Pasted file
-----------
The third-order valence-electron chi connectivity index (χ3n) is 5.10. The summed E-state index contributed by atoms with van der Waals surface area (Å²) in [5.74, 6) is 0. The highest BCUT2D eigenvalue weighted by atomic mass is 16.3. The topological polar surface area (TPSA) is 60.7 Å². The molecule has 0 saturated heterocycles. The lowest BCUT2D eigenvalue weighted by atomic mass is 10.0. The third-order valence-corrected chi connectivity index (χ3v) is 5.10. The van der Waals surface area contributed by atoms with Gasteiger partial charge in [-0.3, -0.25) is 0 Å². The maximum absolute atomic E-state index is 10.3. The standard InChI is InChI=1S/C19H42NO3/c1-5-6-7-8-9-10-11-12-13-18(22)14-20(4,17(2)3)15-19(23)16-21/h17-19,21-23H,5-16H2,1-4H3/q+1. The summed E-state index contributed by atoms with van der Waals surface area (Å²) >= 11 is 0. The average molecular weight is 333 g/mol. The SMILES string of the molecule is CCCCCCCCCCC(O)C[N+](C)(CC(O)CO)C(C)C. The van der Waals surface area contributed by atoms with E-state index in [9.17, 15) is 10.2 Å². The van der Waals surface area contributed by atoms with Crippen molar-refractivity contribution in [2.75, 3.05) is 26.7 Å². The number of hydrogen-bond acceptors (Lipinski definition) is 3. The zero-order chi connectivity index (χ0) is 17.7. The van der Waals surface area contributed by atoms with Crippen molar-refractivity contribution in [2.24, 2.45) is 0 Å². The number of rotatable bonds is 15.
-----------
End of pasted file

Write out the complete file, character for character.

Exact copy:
The third-order valence-electron chi connectivity index (χ3n) is 5.10. The summed E-state index contributed by atoms with van der Waals surface area (Å²) in [5.74, 6) is 0. The highest BCUT2D eigenvalue weighted by atomic mass is 16.3. The topological polar surface area (TPSA) is 60.7 Å². The molecule has 0 saturated heterocycles. The lowest BCUT2D eigenvalue weighted by atomic mass is 10.0. The third-order valence-corrected chi connectivity index (χ3v) is 5.10. The van der Waals surface area contributed by atoms with Gasteiger partial charge in [-0.3, -0.25) is 0 Å². The maximum absolute atomic E-state index is 10.3. The standard InChI is InChI=1S/C19H42NO3/c1-5-6-7-8-9-10-11-12-13-18(22)14-20(4,17(2)3)15-19(23)16-21/h17-19,21-23H,5-16H2,1-4H3/q+1. The summed E-state index contributed by atoms with van der Waals surface area (Å²) >= 11 is 0. The average molecular weight is 333 g/mol. The SMILES string of the molecule is CCCCCCCCCCC(O)C[N+](C)(CC(O)CO)C(C)C. The van der Waals surface area contributed by atoms with E-state index in [9.17, 15) is 10.2 Å². The van der Waals surface area contributed by atoms with Crippen molar-refractivity contribution in [2.75, 3.05) is 26.7 Å². The number of hydrogen-bond acceptors (Lipinski definition) is 3. The zero-order chi connectivity index (χ0) is 17.7. The van der Waals surface area contributed by atoms with Crippen molar-refractivity contribution in [2.24, 2.45) is 0 Å². The number of rotatable bonds is 15.